Saturday, July 6, 2013

Treat me like you would anyone else...

I'd like to address a topic that is somewhat intangible and taboo because it's just not always grasped by everyone.  Bedside manner and word choice in how doctors and surgeons present with obese patients.  I find the time surgeons really spend with their patients greatly lacking in depth. The patients they advise to change, to lead a healthier life, that education part falls far too short.  It's embarrassing to hear stories of patients being operated on and being set out to fend for themselves.  No guidance and poor advice or thoughtless direction-- there's really is no excuse in this day and age.

We have WEBCAMS and INTERNET now.  It's not difficult to support your patients as a group anymore.  Every surgeon could spend one hour a month in an online seminar, facilitated on a different topic, each month... Why Not?  I feel like, to me, the tech savvy counselor who, when free for an hour or so, will jump on cam and just talk with my peers, this is a simple gesture that really could go a long way. I just do it because I like to hear people's stories and understand -- because they share a single common factor with me:  the struggle with obesity.

I have heard too many instances of our peers writing of their experiences with primary care doctors who don't recommend surgery because they have not taken the time to educate themselves about the advances in surgical techniques.  It's their responsibility to take part in the follow up care necessary, but they just don't understand a bariatric patient's needs.  Every primary care doctor should understand that obesity is not a condition to blame on their patient.  Blaming an obese person for being obese is not going to send the message that needs to be sent.

The message that needs to be sent is this: "I am your doctor, I care about you. I want you to care about yourself by taking an interest in becoming healthier."  How do you do that?  Well, there are so many prescriptions for healthy, without drugs, without surgery.  If either of those things are used, it should not be shamed, it is just one element in a myriad of factors that can reduce body fat.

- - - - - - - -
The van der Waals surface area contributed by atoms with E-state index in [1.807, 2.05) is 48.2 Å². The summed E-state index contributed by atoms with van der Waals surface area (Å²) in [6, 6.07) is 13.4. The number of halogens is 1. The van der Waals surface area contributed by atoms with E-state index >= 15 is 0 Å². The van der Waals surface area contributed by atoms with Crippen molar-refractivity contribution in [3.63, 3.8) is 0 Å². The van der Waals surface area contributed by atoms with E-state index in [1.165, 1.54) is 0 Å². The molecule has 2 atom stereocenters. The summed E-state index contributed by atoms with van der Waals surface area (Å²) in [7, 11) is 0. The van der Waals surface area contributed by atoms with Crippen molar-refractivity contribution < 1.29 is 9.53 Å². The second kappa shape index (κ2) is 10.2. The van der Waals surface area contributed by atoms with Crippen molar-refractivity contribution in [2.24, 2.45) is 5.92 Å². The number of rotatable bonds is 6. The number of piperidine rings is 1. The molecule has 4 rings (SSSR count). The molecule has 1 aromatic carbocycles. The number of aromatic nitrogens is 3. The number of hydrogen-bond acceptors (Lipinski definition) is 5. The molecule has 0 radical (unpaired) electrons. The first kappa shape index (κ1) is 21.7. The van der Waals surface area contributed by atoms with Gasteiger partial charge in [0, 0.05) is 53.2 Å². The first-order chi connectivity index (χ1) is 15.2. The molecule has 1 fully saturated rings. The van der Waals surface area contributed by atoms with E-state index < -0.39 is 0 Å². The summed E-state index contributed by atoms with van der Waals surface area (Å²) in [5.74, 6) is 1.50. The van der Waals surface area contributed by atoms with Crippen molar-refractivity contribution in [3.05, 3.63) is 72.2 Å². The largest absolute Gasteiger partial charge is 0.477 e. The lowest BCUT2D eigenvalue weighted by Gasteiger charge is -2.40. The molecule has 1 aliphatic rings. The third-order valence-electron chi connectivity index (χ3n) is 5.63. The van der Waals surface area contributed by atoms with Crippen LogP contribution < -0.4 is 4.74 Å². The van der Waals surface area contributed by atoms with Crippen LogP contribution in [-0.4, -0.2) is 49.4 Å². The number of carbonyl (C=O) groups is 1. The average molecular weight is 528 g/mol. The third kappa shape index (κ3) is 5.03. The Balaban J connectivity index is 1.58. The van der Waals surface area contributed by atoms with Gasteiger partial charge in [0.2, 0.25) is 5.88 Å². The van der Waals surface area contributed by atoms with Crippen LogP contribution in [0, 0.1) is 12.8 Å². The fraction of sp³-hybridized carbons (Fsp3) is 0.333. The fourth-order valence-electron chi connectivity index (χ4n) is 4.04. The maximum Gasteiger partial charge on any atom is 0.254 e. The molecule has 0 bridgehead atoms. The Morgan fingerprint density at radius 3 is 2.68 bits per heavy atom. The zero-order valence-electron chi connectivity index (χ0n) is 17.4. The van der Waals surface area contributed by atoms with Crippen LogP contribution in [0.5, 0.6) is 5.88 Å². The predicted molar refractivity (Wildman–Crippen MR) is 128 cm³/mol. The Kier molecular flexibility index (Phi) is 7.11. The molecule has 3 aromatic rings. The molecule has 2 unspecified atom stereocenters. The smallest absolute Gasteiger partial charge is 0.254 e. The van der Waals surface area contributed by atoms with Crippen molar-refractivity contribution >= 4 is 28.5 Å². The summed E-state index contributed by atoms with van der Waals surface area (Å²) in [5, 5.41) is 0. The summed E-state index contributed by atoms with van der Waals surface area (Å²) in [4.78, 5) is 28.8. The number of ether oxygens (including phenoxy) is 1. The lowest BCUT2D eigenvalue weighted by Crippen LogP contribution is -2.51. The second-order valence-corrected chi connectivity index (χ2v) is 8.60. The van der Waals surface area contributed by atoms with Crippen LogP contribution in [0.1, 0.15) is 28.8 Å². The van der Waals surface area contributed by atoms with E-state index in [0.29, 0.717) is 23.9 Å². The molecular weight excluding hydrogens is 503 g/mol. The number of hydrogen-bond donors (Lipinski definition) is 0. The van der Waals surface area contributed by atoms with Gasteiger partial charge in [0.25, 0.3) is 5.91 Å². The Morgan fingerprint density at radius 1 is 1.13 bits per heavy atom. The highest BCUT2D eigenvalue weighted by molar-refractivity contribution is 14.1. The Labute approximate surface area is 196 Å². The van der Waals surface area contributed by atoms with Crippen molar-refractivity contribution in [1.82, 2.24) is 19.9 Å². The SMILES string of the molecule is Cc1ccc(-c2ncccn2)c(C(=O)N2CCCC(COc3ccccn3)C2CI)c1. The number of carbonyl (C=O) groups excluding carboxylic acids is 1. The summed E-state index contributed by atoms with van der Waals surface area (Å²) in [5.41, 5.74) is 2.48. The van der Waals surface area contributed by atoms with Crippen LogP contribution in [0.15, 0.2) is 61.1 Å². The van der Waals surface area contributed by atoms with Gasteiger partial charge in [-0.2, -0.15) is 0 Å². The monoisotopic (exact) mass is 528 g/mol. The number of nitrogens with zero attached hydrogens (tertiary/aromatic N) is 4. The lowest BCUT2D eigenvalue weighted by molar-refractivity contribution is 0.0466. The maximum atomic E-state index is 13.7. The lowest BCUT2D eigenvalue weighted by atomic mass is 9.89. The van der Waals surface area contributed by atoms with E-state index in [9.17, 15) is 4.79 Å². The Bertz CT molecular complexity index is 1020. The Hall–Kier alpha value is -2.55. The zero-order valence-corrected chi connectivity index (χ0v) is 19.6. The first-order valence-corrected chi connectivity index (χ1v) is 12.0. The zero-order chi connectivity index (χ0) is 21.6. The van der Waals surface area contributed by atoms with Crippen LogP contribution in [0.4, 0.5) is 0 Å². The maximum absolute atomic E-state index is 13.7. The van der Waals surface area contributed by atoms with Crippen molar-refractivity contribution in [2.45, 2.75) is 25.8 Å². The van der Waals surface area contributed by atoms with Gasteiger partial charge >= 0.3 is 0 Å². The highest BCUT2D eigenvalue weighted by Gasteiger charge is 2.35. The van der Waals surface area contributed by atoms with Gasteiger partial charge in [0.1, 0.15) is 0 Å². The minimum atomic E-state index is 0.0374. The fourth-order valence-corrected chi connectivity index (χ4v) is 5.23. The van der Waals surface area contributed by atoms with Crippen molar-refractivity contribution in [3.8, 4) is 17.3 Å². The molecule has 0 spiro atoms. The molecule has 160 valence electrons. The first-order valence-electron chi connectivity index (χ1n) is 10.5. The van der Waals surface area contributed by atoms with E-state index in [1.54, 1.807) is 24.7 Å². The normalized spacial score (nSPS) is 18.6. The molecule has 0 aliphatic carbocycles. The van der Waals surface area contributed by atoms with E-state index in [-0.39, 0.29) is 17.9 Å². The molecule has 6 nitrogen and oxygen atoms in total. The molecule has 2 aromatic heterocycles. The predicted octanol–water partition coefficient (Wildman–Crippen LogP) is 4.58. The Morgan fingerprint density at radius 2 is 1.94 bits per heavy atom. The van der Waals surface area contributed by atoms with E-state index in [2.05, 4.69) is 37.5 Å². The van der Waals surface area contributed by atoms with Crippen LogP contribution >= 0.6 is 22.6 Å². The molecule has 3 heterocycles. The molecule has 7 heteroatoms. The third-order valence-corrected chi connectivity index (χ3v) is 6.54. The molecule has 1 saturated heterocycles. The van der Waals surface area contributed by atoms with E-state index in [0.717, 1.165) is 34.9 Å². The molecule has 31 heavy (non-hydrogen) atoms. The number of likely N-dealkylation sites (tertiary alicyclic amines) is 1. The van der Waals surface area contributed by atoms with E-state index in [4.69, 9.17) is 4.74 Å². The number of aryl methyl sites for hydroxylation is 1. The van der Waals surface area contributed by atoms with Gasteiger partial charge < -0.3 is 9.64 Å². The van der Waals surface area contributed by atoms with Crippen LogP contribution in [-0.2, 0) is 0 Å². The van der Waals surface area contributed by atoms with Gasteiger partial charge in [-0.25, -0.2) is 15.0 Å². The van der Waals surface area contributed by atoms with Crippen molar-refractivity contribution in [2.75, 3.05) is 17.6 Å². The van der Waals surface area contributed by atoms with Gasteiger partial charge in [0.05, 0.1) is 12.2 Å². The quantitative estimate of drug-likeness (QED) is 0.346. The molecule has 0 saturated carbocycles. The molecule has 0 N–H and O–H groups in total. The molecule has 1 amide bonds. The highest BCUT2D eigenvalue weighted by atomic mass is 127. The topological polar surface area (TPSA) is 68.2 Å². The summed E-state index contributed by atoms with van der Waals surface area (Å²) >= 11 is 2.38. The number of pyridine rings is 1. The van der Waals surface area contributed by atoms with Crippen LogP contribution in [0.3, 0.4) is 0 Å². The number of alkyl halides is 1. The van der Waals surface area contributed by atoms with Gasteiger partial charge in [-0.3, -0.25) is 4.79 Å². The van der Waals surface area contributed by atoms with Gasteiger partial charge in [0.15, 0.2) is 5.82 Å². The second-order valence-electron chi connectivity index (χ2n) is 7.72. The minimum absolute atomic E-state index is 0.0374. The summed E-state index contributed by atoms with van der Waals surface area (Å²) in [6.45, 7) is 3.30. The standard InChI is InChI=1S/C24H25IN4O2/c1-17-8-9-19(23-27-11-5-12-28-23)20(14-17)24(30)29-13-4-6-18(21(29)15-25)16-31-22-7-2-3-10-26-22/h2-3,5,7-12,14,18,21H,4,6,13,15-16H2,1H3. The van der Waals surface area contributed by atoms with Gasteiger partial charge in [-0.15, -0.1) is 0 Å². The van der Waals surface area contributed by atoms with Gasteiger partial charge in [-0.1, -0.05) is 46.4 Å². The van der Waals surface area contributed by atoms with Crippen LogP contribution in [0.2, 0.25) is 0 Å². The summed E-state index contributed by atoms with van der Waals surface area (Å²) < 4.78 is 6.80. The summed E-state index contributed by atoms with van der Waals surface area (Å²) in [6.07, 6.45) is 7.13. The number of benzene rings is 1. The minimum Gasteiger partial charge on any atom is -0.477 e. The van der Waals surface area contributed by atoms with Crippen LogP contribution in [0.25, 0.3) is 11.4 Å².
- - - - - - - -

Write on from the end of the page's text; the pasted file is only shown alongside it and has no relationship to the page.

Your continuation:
It's the head stuff we're so hesitant to talk about, all around.  All around, nobody wants to talk about feelings.  Obesity is a topic that evokes heavy emotion in those of us who have suffered with it.  It hurts our hearts, literally and figuratively. Who hasn't experienced negativity toward them because of their weight?  *No one.* Not even thin people, because they are just as scrutinized, because no one can be happy with what God gave them, they seek perfection constantly.  Just be.  Be happy with what you have and who you are, just for a minute.

Take in the moment in knowing that it is the way you feel about yourself that matters most.  While so many of us want so much to be at a place where we are happy with our bodies, it is how we present who we are today that makes all the difference.  Content with one's self. Right now, BE.  Be happy. Treat others with respect, you will if you show yourself respect too.  Respect that you're working toward BIG GOALS, at small paces.  Tiny, daily steps... it's a hard road, a tough journey, a difficult road that you can never predict accurately, you just have to roll with what is put in your path.

One last thought, when a doctor makes you feel uncomfortable and does not listen to you, speak up for yourself. Tell them when you feel they are being insensitive toward you because you are carrying extra weight.  Call them out on their poor bedside manner. They are taught to question everything, NOT judge you.  Assess and advice, not judge and be insensitive. Hush that voice inside you that tells you negative things like your opinion is not valid, your feelings don't matter. THEY MATTER 100% OF THE TIME.

This is how you advocate for yourself.  It's how you start a movement.  It's how you make the system change.  It's how you develop a model for care that includes the validity of every patient's feelings on their health.  Our healthcare system, surgeons, doctors, nurses, techs, counselors and social workers, ALL need to understand that being insensitive to obese patients is not what they deserve.  They all must be given the opportunity to rethink their philosophies on how to treat obesity as a disease, just as alcohol and drugs are given that status, even more so, this is a much more unique to the individual's genetic and social identity.

Treat me like you would anyone else. Without shame or blame.  With Love. With Compassion. With Care.

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